Campus Police Chief Don Reid said no incidents have been reported after students and faculty members at Dixie State University have suspicions of sexual assault crimes occurring on campus.
“We have had some complaints, but no date rape or reported sexual assaults yet,” Reid said.
Joel Lewis, chair of the department of history and political science and mentor for Take Back The Night club, said sexual assault crimes in southern Utah are often covered up and hard to report. Not only are the cases sensitive in nature, but the community holds conservative values, which make young people ignorant to these crimes.
Lewis said hiding doesn’t solve the problem; in fact, it makes it worse.
“People are quiet about it, and they are embarrassed,” Lewis said. “They are afraid of any controversy that might occur if they are open about it. That’s the exact opposite approach that those involved with sexual assault advocacy would recommend taking.”
Madonna Melton, director of shelter services at the Dove Center, said many crimes go unreported because the victims are often viewed in a harsh light.
“It’s a shameful thing,” Melton said. “Society often blames it on the victim. What was she wearing? Why were they drinking? We really should be asking other questions to help them.”
Melton has been dealing with these situations on a day-to-day basis for nine years. The Dove Center is a resource for those going through domestic violence and rape recovery. They offer counseling, support groups, legal help and a hospital response team. Any victim can use Dove’s resources with or without involving law enforcement.
Melton said there aren’t many prosecutions because it’s such a hard crime to prove.
“Sexual assault is such a horrible, horrible crime,” Melton said. “It is such a personal invasion, and, also, it’s such a he-said, she-said kind of crime.”
Melton said victims of sexual assault don’t get their justice from the criminal justice system.
“Their justice comes from within themselves,” Melton said. “Rarely is there a prosecution. It’s not because we have bad cops or the system is flawed; it’s just the way it is.”
Lewis said the university needs to be more open about the topic of sexual assault in order for fewer crimes to be committed.
“For the person that gets caught participating in sexual violence, it’s a horrible stigma to have that attached to you,” Lewis said. “The idea that you are a rapist or a perpetrator, these are such negative words. The person now thinks twice before they commit an act of sexual violence because they realize the campus has a zero-tolerance policy, and if they participate in that, they will be exposed.”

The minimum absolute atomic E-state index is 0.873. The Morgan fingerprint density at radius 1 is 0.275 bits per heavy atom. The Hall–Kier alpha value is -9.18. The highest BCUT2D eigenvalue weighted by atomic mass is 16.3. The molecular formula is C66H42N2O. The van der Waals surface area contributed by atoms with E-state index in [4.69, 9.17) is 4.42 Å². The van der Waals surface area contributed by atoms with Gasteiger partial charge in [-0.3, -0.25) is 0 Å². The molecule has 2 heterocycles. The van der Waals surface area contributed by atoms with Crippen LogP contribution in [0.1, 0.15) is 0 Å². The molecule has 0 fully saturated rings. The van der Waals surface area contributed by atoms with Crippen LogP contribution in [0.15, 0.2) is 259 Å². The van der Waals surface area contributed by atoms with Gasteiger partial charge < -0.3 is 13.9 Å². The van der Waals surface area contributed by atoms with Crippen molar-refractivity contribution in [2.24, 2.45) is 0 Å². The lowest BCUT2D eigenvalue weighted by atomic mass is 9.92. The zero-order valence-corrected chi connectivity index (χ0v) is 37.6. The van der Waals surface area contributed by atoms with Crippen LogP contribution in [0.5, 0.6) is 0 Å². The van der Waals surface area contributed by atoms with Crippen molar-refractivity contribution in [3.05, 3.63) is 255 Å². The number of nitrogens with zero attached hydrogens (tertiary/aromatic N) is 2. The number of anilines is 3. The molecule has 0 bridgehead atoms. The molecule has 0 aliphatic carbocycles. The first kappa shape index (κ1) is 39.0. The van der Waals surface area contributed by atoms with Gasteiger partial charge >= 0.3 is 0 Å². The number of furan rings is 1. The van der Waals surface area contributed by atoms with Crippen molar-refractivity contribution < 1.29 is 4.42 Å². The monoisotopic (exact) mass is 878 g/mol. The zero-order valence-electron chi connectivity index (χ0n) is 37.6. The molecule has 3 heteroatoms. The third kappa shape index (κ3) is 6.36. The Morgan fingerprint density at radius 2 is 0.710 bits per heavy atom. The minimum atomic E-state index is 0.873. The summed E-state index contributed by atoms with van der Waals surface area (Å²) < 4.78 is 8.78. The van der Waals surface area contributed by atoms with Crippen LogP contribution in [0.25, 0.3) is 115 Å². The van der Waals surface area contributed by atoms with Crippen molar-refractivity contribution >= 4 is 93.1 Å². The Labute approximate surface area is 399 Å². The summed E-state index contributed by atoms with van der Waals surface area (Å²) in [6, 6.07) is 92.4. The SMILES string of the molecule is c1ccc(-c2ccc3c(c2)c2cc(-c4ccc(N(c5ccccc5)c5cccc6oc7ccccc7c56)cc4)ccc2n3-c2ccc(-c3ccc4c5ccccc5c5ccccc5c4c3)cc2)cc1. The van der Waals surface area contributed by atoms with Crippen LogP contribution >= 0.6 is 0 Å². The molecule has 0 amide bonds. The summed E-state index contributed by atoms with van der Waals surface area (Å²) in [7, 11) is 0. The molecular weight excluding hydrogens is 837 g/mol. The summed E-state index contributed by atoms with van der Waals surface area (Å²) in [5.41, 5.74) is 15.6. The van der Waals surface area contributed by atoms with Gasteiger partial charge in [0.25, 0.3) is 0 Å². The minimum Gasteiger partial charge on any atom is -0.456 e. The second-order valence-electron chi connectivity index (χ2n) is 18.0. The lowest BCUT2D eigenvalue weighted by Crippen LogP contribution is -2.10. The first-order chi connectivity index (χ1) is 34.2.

Dean of Students Del Be
atty said students can read their rights in the student conduct section of the Student Rights and Responsibilities Code, which can be found online. Beatty also said if students are victims of sexual crimes, they can go to him or the campus police.
“Students feel alone a lot,” Beatty said. “Those students will come by so I can become their advocate.”
Beatty will keep a victim’s information confidential if he or she chooses to do so. However, Beatty said he often refers the student to other resources that can assist them better.
“Seven times out of 10, I usually have them see a therapist or refer them to someone else,” Beatty said. “Talk to people with skill sets who have a position to help you.”
Silence empowers perpetrators, Lewis said. However, every perpetrator of violence is a coward. Victims should be able to know they live in a safe place that takes these things seriously.
Melton said the community often advocates that everyone is safe here and sexual assault doesn’t happen, when, in fact, it’s just the opposite.
According to the Utah Coalition Against Sexual Assault, one in three women in Utah will experience sexual assault at some point in their lives. The rape rate in Utah has been higher than the national average for the past 10 years. According to the FBI’s uniform crime reports, Utah’s reported rape rate was 33 per 100,000 females compared to the US rate of 26.9 per 100,000 females.
Lewis also said the university community needs to be open about sexuality in order to promote healthier relationships, therefore making those affected by sexual assault comfortable about reporting an incident.
“People act like this is such a conservative place and that young people aren’t engaging in sex,” Lewis said. “If you hide it away and pretend it doesn’t happen here, then it encourages the drunken partying and the one-night stands.”
Melton said education is always a good thing. She said it is important to have knowledge of what’s out there for support after a domestic violence or sexual assault attack.
“I would rather have people have information and not use it, than not have the information,” Melton said. “Even if someone’s not ready to use it, when they are, they’ll have it.”
Melton said if there is a situation you believe could be sexual assault, it probably is.
Contact the Dove Center at their 24-hour crisis line at 435-628-0458. The Health and Wellness Center also offers more information and services.
“The key to this type of assault isn’t treatment afterwards—it’s prevention,” Lewis said, “(Once) a person has gone through that, it’s a scar that never heals.”